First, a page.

In conclusion, Shapiro is not really interested in finding the moral foundations for States — because, as David Hume pointed out, they were never formed by a social contract, and Shapiro cannot find the roots of legitimacy for States; so, he shifts his interest to the problem of how can the lives of people be improved under the present conditions of States through some form of democracy.
However his other course titled “Moral Foundations of Politics,” is a mixed bag. On the one hand, it is admirable in introducing some of the key figures and in providing plausible interpretations of some of their thoughts. But, on the other hand, I have objections to several key tenets.
Before I make my comments, be aware that there are two sets of videos for the course “Moral Foundations of Politics.” One set consists of his preliminary presentation to two students as to what will be covered in the course, and then there is the course itself.
In discussing his intentions for the course he says that he will examine the views presented from his own perspective. This means that he will (1) selects the material to be examined, and he will take a (2) critical perspective.
Formally, this amount to the position that he will examine hypotheses H1, H2, . . . , Hn. At the end of the course, he finds fault with all the hypotheses which he has examined.
This reminds one of Socrates in his dialogues, where all the examined hypotheses have been rejected, and we are left in the dark as to a solution, except to say that we know that we are ignorant of the solution.
Let me take a stab at introducing my own critical remarks as well as my own selection of some hypotheses which Shapiro has omitted.
Shapiro, in his preliminary discussions of his intentions, states that he wants to answer the questions: “What makes government legitimate?” and “Sources of State Legitimacy?” And, as he explains, legitimacy for him means morally justifiable.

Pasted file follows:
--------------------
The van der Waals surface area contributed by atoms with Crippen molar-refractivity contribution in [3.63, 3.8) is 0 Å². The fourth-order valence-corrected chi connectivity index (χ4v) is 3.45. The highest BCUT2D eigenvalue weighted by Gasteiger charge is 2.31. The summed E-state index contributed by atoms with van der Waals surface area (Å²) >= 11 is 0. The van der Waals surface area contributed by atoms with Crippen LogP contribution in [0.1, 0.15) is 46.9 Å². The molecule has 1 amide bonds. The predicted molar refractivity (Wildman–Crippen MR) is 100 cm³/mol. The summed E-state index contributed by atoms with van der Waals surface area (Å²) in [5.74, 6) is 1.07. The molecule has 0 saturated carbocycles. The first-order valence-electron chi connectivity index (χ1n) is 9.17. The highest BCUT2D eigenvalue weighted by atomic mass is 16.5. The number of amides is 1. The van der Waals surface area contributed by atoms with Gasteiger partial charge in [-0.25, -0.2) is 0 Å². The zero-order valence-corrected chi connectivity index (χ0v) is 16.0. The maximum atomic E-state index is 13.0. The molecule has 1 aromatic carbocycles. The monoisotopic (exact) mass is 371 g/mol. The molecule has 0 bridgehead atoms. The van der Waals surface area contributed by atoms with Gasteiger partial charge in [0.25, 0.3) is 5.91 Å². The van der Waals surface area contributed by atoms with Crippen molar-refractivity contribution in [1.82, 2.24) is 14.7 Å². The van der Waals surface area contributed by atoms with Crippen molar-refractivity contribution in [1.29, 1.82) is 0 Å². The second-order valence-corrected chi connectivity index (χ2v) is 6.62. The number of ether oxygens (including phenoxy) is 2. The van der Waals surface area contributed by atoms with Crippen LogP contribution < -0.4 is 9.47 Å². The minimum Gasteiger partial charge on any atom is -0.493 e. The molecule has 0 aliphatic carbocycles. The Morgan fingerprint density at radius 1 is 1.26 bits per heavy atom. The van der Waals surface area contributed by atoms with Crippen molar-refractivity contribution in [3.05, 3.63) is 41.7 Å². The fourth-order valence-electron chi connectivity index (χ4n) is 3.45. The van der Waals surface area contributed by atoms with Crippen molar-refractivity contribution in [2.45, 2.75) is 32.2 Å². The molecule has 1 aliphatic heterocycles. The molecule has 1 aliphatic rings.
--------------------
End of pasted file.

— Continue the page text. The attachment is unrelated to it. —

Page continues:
These questions assume that there is a moral foundation to States, or, put otherwise, that States can be legitimate. But, really, is there a moral foundation to States? And even: Can there be a moral foundation to States? Or: Is a moral foundation of States possible?
Before continuing, let me distinguish a government of some primitive tribe from that of a centralized government (with its bureaucracy) as in modern countries. The governments of primitive small tribes are direct democracies to which all consent, and I do not call them States. It is the governments of huge populations which are to be called States. And States were not formed through consent, and if consent (or agreement) is the foundation of morality, then States are not founded on morality.
By not asking these preliminary questions, he is leaving out of account, the whole Anarchist Tradition, and he is failing to take into account the views of perhaps the greatest public intellectual anarchist of our times, Noam Chomsky.
An indicator of Chomsky’s attitude toward States, i.e., centralized governments, can be gleaned from the Wikipedia entry for “Pirates and Emperors”:
Pirates and Emperors, Old and New: International Terrorism in the Real World is a book by Noam Chomsky, titled after an observation by St. Augustine in City of God, proposing that what governments coin as “terrorism” in the small simply reflects what governments utilize as “warfare” in the large. Yet, governments coerce their populations to denounce the former while embracing the latter. In the City of God, St. Augustine tells the storyIndeed, that was an apt and true reply which was given to Alexander the Great by a pirate who had been seized. For when that king had asked the man what he meant by keeping hostile possession of the sea, he answered with bold pride, “What do you mean by seizing the whole earth; because I do it with a petty ship, I am called a robber, while you who does it with a great fleet are styled emperor”.